By most accounts (Western) IR is essentially an invention of the 20th century (for a contrasting perspective, see William Olson & John Groom, 1991). Even if some of its origins may have been romanticized in one way or another, it is widely accepted as common knowledge among IR scholars that the primary subjects of study in the first half of the 20th century were almost exclusively related to governmental activities crossing national boundaries. Against the background of the two World Wars, the question of war and peace loomed large. Accordingly, early (Western) IR framed its research agenda mainly in the vocabulary of international law and diplomatic history. The methods and approaches associated with these disciplines were thought to offer the best hope for “the problem of international governmental reorganization and practice” (Pitman Potter, 1923, p. 391), without necessarily succumbing to the sort of “idealist internationalism” for which the discipline was later chastised by realists in particular (Olson & Groom, 1991). In the middle of the 20th century, the agenda was broadened to include international economics and all those aspects of international relations that could be “described in terms of decision-making by identifiable individuals or groups of individuals” (Frederick Dunn, 1948, p. 145). More important, ever more scholars seemed ready to subscribe to the view that international politics rather than international organization constituted the core of a slowly maturing discipline. While the latter was said to have been approached predominantly with a constitutional frame, the image of an international system made up of states that were interacting “almost like Leibnizian monads” (Morton Kaplan, 1961) and the accompanying clash of national interests and power were considered to be more properly dealt with in a political framework (William Fox, 1949). The first great debate was an expression of this shift.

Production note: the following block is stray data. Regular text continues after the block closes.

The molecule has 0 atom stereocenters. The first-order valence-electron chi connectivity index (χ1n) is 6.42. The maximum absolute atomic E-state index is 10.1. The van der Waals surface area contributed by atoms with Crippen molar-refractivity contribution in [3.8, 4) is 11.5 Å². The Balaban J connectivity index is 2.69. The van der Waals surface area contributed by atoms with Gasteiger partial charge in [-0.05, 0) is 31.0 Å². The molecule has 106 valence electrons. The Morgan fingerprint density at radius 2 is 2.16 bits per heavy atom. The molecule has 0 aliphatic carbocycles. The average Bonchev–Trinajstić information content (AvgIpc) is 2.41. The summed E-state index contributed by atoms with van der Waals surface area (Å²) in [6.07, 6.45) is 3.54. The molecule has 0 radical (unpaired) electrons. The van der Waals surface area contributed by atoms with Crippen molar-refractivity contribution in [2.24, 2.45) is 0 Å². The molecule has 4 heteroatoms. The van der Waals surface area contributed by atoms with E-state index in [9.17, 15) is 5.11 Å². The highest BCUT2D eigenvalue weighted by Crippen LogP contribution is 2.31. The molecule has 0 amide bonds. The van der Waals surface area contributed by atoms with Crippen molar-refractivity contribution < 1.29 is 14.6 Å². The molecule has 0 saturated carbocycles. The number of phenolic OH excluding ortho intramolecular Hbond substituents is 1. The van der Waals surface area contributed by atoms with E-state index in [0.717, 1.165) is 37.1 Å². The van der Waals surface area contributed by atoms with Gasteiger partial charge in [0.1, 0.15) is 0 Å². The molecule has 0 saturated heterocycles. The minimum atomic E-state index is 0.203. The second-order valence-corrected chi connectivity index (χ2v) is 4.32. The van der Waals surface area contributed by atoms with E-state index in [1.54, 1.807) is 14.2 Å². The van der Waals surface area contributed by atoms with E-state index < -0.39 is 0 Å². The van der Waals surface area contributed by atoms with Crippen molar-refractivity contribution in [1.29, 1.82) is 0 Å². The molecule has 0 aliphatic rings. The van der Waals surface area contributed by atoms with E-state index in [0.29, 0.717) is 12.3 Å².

The war experience (which had involved all those countries crucial for the discipline’s development in the 1950s and 1960s) and the spreading realization that the advent of the nuclear age would not only revolutionize warfare but also affect the very survival of humankind pushed the expanding research agenda of IR scholarship into the field of strategic studies with its focus on state practices such as deterrence thinking and arms control negotiations. While essentially remaining in the classical IR domain of state-based international politics, the novel process of European integration at least offered a paradigmatic alternative to the traditional focus on great-power competition. It not only inspired a series of similar political projects in other parts of the world but also helped stimulate a new and vibrant field of study focused on comparative regional integration. In addition, the process of decolonization laid the foundation for expanding both the territorial reach of IR research beyond the confines of the Western world as well as the disciplinary focus on politics by intensifying the link with economics. Paradigmatically, though, the two major alternatives of the emerging development studies, modernization theory and dependency theory, continued to draw almost exclusively on the Western tradition. (Neo-)Marxist-inspired analyses of capitalism’s contribution to the “under-development” of non-Western regions by scholars such as Andre Gunder Frank, a University of Chicago-trained economist, helped pave the way for international political economy to fully establish itself as one of the major subfields of IR, starting in the 1970s. On a parallel track, the study of foreign policy, which had been one of the major sections in any North American IR/ political science curriculum, continued to thrive as an ever more “scientific,” increasingly separate and differentiating field. Foreign policy analysis (or FPA) was the prime subfield of IR, expanding into those neighboring disciplines (such as psychology and sociology) that were deemed useful in coming up with theoretical and methodological tools for making sense of group decision-making processes under routine bureaucratic or crisis situations.